Analysis by the father of American Geopolitics Dr. Daniel Fine, MIT.

Archive for the ‘natural gas’ Category

Overcapacity and the price of oil Dr. Daniel Fine, New Mexico Center for Energy Policy


The full article is here-> http://www.daily-times.com/story/money/industries/oil-gas/2017/06/25/overcapacity-and-price-oil/397050001/

“With the Saudi Arabian-American strategy of removing ISIS and terror roots in Middle East societies and governments, the global oil and gas service companies have new projects to expand oil capacity of Saudi Arabia. This moves Saudi Aramco into overcapacity production range and a Second Downturn in early 2019 as forecast in this column six months ago.

Saudi oil production capacity should increase to 13 million barrels per day with Haliburton and others working on projects to increase reserves. This is prepared to flow into export markets to deprive Occidental of its short- term export of domestic oil which the production cut-back under the 1,800,000 barrels per day OPEC and Russian “deal” provided as a temporary marketing opportunity.  The price of de-terrorism in the Middle East is more Saudi Arabian oil and lower world prices.  Saudi Arabian demand forecasts are no more than 1 percent per annum growth:  its new capacity addition could reach 4 percent per annum in the next five years following the service company projects signed weeks ago.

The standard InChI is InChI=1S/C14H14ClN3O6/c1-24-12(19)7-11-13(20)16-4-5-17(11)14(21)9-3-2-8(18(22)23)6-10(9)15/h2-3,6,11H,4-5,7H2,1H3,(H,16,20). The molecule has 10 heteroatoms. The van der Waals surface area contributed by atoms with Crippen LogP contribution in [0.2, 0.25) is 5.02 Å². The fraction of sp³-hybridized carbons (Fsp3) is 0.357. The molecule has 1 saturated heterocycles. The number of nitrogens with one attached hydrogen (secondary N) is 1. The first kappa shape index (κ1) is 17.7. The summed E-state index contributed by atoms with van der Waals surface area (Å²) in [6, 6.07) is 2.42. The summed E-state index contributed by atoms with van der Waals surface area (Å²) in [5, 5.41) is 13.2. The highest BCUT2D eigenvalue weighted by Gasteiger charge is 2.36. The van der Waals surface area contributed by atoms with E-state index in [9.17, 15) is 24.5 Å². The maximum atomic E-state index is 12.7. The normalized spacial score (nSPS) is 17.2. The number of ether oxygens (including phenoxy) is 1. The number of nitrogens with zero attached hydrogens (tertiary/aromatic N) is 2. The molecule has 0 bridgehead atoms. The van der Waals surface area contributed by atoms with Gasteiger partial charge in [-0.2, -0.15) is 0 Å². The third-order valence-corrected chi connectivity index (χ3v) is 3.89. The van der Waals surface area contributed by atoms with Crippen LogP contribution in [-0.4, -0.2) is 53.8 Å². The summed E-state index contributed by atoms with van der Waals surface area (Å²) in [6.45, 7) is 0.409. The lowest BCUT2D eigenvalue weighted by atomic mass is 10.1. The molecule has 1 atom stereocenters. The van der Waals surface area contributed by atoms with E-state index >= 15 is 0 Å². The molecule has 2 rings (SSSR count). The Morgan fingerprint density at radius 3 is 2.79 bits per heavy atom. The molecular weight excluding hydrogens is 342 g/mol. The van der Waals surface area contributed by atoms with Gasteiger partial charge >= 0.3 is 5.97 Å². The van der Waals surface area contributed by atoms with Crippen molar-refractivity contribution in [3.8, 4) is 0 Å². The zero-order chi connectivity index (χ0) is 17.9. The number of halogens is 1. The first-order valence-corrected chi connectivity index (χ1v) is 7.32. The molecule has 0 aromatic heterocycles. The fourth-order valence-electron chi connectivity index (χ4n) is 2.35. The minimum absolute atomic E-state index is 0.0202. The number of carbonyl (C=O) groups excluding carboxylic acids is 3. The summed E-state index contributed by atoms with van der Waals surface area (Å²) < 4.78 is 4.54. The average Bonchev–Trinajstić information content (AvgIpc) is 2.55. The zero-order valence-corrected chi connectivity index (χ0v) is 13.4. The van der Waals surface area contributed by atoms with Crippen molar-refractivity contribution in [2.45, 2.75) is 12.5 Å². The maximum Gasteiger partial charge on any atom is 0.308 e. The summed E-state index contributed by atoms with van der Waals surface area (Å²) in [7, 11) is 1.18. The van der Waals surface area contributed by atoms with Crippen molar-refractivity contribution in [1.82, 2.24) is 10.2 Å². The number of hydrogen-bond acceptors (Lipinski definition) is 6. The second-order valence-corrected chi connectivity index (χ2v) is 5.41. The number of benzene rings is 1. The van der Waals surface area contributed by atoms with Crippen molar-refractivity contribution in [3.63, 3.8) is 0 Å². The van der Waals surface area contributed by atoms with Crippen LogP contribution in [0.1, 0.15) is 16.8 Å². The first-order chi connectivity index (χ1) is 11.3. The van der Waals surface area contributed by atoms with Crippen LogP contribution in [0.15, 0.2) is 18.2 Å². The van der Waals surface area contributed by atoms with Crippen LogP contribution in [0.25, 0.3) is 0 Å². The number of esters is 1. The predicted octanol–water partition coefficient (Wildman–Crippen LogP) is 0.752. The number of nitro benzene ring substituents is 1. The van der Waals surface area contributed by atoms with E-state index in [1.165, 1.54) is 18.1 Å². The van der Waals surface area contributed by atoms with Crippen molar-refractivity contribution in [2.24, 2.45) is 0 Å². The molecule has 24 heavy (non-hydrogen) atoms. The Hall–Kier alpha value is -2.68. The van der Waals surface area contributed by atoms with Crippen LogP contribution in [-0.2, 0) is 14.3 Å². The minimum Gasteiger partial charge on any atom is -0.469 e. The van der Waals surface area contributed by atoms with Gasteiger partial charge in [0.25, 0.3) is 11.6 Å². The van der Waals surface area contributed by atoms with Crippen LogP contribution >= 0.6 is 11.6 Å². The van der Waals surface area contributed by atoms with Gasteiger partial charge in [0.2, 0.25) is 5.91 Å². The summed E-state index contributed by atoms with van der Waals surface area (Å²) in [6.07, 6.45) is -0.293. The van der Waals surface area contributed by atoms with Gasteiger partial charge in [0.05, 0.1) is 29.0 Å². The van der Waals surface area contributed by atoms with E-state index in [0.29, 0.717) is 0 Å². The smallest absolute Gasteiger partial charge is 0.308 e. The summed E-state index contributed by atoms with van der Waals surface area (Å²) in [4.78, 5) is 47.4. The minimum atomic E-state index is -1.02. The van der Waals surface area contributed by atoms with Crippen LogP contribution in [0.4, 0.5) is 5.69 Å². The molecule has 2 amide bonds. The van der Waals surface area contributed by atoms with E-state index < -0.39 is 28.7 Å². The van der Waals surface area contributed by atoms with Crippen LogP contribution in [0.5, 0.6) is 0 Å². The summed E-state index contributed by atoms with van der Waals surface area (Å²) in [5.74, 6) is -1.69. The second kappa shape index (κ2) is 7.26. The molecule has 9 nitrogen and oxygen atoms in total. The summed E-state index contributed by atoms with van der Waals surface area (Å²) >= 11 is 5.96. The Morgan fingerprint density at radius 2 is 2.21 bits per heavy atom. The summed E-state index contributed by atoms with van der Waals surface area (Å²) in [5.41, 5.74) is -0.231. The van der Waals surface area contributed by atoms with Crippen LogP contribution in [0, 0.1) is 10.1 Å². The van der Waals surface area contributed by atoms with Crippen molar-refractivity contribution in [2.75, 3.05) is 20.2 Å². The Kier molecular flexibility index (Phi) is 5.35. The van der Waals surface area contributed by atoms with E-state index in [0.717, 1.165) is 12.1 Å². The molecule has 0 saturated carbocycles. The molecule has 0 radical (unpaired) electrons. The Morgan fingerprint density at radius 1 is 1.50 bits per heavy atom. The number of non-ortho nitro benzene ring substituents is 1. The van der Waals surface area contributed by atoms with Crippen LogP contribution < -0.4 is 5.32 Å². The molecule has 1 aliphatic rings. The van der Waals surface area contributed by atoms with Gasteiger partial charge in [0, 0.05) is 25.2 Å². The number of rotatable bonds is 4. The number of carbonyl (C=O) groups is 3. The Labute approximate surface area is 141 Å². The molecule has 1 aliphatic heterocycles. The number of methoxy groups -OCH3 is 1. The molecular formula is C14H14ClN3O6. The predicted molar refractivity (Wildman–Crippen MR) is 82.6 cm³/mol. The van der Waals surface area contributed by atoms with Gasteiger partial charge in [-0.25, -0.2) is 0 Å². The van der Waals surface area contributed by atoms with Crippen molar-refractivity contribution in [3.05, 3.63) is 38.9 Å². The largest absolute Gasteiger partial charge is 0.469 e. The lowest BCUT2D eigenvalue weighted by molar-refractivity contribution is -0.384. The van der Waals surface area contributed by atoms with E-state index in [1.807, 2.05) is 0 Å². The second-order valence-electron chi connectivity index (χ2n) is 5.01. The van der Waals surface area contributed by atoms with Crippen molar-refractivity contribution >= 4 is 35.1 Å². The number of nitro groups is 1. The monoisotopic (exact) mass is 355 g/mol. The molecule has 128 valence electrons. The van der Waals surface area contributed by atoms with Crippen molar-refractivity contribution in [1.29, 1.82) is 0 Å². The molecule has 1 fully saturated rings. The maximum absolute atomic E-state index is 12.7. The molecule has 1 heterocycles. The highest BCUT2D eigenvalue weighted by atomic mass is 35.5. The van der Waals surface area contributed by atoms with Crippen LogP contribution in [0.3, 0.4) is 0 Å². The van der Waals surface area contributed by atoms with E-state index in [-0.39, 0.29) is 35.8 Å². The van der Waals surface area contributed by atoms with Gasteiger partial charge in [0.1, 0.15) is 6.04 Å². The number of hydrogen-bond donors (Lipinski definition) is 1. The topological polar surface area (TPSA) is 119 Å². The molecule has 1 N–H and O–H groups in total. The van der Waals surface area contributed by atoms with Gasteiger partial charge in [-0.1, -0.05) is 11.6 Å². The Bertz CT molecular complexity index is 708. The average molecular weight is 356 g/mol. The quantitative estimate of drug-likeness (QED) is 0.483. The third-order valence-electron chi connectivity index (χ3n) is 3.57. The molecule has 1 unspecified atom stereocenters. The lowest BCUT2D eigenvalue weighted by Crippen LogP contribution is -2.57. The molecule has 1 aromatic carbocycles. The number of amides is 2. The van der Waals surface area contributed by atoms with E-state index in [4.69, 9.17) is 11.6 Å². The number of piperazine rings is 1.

OPEC production and imports to the U.S are up as this column is prepared for publication. The Commodity Market, which determines the price of world oil, would have a trading range breakout if Iranian gunboats break the isolation of Qatar and engage the U.S. Persian Gulf naval capability. However, such incidents would move traders for hours only.

Natural gas prices should continue to move upward as risk hedging begins to focus on buying gas and selling crude.  This is a contract which oil price risk is hedged
A laying of the risk of crude oil price declines with a simultaneous buying of natural gas.

Natural gas storage favors San Juan natural gas producers in the winter months ahead. This stimulates a regional Texas offset with new Eagle Ford dry gas promotion.
Lithium prices have sharply declined mainly because of South Korean mining production and investments. This explains the stock market and Tesla Motors. Tesla may not need its mining investment in Nevada to lower the cost of the battery pack.